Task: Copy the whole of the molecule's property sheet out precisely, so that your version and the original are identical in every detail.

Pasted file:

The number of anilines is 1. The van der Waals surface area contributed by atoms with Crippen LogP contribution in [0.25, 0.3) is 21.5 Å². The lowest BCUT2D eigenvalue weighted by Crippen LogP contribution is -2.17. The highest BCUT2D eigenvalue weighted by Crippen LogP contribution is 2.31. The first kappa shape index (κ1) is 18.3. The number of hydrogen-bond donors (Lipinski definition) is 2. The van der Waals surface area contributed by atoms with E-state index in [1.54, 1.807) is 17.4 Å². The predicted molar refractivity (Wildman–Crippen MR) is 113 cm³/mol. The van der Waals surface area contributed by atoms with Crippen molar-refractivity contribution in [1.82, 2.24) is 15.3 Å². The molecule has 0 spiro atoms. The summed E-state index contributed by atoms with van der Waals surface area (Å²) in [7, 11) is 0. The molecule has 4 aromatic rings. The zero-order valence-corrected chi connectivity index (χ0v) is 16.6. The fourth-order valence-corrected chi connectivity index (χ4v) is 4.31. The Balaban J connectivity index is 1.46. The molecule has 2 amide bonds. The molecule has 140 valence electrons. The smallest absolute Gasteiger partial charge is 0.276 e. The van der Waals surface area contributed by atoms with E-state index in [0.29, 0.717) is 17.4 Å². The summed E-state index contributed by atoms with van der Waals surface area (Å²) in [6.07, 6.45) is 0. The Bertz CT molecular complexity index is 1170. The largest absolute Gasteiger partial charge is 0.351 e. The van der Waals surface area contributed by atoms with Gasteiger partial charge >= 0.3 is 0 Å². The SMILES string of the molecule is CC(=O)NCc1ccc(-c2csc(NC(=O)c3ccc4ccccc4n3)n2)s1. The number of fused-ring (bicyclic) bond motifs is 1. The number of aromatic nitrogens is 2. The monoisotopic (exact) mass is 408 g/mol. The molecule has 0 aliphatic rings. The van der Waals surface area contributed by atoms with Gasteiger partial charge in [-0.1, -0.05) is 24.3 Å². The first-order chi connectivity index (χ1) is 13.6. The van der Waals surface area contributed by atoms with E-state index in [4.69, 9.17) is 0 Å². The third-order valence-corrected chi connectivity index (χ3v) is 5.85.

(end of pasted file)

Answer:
The number of anilines is 1. The van der Waals surface area contributed by atoms with Crippen LogP contribution in [0.25, 0.3) is 21.5 Å². The lowest BCUT2D eigenvalue weighted by Crippen LogP contribution is -2.17. The highest BCUT2D eigenvalue weighted by Crippen LogP contribution is 2.31. The first kappa shape index (κ1) is 18.3. The number of hydrogen-bond donors (Lipinski definition) is 2. The van der Waals surface area contributed by atoms with E-state index in [1.54, 1.807) is 17.4 Å². The predicted molar refractivity (Wildman–Crippen MR) is 113 cm³/mol. The van der Waals surface area contributed by atoms with Crippen molar-refractivity contribution in [1.82, 2.24) is 15.3 Å². The molecule has 0 spiro atoms. The summed E-state index contributed by atoms with van der Waals surface area (Å²) in [7, 11) is 0. The molecule has 4 aromatic rings. The zero-order valence-corrected chi connectivity index (χ0v) is 16.6. The fourth-order valence-corrected chi connectivity index (χ4v) is 4.31. The Balaban J connectivity index is 1.46. The molecule has 2 amide bonds. The molecule has 140 valence electrons. The smallest absolute Gasteiger partial charge is 0.276 e. The van der Waals surface area contributed by atoms with E-state index in [0.29, 0.717) is 17.4 Å². The summed E-state index contributed by atoms with van der Waals surface area (Å²) in [6.07, 6.45) is 0. The Bertz CT molecular complexity index is 1170. The largest absolute Gasteiger partial charge is 0.351 e. The van der Waals surface area contributed by atoms with Gasteiger partial charge >= 0.3 is 0 Å². The SMILES string of the molecule is CC(=O)NCc1ccc(-c2csc(NC(=O)c3ccc4ccccc4n3)n2)s1. The number of fused-ring (bicyclic) bond motifs is 1. The number of aromatic nitrogens is 2. The monoisotopic (exact) mass is 408 g/mol. The molecule has 0 aliphatic rings. The van der Waals surface area contributed by atoms with Gasteiger partial charge in [-0.1, -0.05) is 24.3 Å². The first-order chi connectivity index (χ1) is 13.6. The van der Waals surface area contributed by atoms with E-state index in [4.69, 9.17) is 0 Å². The third-order valence-corrected chi connectivity index (χ3v) is 5.85.